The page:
Ice-Breakers For Meetings & Training Classes: Providing Value…or Just A Game?
Do a google search for ice-breakers for training and you’ll find hundreds of them. The question is: are ice-breakers necessary? The answer is: it depends! If an ice-breaker has a specific purpose, is set up well, and debriefed effectively, an ice-breaker can provide an added value to your training. If an ice-breaker is just a game without any clear purpose, it may turn off many of the participants and give the impression that this is not a topic or facilitator to be taken seriously.
A successful ice-breaker, when used for training classes, may include one or all of the following goals:
- A getting to know you, participant introduction activity. This is a great way to start a workshop where the participants have not met before.
- Create a comfort level and interaction with the participants. The most effective training occurs when the participants are focused and engaged. Starting a session with immediate interaction sets the stage for more of this to occur throughout the workshop.
- An introduction to the topic that begins the learning process. When participants can immediately begin learning new information through an activity they are more likely to stay focused and involved during the rest of the workshop.
- An additional benefit to the facilitator when an ice-breaker is used is to start to gauge current knowledge and interest of the topic and their willingness to work together. It may be necessary to adjust content or activities based on the outcomes of the ice-breaker.
In TrainSmart’s Internationally Certified train-the-trainer workshop, we jump right into an ice-breaker activity that takes participants through a simplified version of the training process. The participants are paired up and asked to “interview” their partner to gather the required information. They then have an opportunity to consider how to organize the information to train the rest of the group on what they learned about their partner. Their visual aid is their partner! After a short practice time, participants teach us about their partners.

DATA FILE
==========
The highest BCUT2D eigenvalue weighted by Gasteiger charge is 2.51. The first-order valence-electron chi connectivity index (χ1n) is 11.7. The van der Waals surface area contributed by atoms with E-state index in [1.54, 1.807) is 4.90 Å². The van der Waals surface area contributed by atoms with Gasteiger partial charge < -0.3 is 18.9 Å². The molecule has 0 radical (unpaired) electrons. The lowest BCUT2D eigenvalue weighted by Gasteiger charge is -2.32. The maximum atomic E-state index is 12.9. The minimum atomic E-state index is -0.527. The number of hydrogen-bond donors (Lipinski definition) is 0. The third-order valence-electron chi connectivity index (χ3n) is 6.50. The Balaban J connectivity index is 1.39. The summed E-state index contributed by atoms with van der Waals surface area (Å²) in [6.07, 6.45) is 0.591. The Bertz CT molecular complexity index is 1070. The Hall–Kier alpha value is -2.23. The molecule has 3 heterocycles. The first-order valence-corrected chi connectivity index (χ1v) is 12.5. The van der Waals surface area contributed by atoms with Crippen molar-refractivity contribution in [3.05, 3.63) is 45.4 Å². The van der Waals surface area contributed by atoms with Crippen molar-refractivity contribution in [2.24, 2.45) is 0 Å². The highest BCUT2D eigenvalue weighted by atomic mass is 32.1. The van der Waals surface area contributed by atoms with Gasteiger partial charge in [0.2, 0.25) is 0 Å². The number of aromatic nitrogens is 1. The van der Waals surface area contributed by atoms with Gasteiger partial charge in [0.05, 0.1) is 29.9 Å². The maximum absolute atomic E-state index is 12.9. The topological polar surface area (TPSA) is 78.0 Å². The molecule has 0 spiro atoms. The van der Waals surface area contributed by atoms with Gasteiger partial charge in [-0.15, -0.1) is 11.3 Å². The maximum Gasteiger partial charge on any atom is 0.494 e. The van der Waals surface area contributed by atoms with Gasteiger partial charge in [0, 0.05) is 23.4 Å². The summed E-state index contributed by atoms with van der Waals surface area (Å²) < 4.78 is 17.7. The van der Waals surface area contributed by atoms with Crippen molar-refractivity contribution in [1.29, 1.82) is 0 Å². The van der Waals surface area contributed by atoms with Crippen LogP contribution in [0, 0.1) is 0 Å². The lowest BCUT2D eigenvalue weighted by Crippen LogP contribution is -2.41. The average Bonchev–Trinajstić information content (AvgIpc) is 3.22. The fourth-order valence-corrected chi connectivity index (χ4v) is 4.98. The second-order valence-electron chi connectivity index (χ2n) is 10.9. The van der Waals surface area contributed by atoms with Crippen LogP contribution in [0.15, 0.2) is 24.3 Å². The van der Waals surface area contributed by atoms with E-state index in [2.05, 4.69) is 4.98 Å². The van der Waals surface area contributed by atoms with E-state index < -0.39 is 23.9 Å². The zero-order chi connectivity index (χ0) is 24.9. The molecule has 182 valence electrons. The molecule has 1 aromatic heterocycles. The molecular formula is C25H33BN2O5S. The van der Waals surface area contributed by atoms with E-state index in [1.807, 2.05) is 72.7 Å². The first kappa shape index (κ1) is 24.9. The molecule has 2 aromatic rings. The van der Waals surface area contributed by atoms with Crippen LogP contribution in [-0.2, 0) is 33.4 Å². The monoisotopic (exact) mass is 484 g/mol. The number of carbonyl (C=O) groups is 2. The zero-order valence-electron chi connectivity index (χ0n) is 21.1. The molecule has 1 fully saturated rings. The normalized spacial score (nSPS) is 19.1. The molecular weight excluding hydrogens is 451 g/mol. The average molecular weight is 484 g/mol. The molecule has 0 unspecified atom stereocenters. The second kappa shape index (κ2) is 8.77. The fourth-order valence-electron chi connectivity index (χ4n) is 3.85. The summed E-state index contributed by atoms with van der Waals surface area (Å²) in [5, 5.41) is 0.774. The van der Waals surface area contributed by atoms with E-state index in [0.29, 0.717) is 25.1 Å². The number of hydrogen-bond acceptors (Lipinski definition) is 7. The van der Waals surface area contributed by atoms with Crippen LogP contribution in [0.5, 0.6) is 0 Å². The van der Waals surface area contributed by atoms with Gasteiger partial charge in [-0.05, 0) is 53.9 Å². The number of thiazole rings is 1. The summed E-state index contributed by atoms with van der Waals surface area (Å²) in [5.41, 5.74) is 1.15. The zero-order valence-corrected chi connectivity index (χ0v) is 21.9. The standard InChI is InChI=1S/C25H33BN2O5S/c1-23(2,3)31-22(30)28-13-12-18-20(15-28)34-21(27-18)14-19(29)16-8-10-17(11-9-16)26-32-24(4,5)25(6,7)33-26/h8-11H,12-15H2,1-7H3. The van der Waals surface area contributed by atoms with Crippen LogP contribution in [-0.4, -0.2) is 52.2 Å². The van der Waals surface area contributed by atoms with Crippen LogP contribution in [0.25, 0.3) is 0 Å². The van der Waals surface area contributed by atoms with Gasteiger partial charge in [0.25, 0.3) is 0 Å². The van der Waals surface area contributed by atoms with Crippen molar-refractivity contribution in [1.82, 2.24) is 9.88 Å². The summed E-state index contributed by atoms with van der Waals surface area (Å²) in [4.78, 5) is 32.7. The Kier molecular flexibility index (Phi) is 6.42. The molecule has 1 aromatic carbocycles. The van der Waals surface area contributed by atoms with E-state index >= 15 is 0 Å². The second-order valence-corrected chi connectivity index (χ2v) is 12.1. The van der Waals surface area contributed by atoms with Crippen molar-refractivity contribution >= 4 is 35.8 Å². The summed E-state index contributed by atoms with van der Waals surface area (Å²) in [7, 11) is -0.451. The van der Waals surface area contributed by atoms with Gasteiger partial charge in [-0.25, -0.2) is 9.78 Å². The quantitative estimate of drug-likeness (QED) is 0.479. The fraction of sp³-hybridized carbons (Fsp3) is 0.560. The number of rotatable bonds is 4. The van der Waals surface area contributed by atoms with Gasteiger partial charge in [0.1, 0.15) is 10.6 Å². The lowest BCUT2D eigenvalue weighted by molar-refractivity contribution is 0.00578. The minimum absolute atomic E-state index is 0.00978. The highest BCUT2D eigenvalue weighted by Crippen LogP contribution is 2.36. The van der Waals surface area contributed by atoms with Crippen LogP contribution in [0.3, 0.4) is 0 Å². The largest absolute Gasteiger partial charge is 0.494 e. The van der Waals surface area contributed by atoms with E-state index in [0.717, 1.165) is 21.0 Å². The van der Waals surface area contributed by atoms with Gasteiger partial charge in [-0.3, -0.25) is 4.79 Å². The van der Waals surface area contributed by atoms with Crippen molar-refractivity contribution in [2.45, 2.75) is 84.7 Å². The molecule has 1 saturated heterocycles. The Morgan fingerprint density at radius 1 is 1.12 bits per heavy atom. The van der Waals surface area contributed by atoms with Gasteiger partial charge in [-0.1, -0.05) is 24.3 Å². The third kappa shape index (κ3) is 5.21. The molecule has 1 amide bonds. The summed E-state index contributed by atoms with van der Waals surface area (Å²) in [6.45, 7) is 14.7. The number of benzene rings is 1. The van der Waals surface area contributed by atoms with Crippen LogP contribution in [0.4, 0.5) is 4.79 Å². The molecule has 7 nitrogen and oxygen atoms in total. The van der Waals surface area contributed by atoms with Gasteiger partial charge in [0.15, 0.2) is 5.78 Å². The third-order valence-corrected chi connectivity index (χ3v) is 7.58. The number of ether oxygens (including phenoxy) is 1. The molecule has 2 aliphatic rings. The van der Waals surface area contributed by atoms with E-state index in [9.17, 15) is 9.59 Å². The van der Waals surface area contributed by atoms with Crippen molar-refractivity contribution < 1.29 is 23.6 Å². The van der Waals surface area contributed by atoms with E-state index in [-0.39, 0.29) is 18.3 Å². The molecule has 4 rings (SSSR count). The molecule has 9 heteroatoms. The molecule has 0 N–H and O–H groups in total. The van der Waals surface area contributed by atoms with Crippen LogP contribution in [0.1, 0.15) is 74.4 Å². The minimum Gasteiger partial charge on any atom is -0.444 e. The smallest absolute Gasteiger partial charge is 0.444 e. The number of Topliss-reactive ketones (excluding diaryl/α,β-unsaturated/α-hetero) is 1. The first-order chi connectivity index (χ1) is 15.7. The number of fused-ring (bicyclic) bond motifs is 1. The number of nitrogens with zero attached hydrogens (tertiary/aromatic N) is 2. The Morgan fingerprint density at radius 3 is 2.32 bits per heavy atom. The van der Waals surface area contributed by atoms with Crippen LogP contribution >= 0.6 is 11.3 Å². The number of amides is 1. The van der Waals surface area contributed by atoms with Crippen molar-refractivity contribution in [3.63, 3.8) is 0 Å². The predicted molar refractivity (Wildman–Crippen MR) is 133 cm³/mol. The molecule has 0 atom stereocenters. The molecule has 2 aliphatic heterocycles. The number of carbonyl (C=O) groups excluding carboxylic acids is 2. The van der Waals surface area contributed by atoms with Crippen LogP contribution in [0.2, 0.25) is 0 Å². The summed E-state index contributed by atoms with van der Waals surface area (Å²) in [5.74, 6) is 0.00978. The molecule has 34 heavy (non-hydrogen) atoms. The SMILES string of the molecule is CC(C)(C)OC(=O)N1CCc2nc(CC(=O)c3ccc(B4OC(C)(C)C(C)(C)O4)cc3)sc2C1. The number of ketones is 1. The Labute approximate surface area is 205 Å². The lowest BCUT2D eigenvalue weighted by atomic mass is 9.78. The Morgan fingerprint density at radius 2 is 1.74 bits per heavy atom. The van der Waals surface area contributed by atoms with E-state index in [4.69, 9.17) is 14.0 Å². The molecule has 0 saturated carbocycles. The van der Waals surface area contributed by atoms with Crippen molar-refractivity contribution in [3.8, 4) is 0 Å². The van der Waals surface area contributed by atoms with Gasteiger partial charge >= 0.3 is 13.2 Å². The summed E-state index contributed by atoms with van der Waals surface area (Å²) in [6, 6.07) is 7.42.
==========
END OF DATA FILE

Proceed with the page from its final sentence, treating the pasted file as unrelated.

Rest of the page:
Whatever ice-breaker you choose, the setup and debrief are critical for success. Using the example from above, the setup involves pairing off the participants. The simple way to do this is to have them partner with the person next to them. If you want to move people around so they are not sitting next to someone they already know, you could have note cards with shapes or pictures on them. Each person selects a card and finds the person that has the same shape or picture.
Once the activity is completed, debrief by asking questions that help the participant identify what was learned and how to use that information. Good debrief questions after participants have introduced one another might include: “what did you learn from this activity?”, “what do you remember about each person and why?”, and “was it difficult to train about your partner without PowerPoint slides?”
Turn ice-breakers from “just games” to interactive learning and you’ll turn those that hate ice-breakers to participants that find value from the very beginning of your training.
What are some of your favorite ice-breakers?
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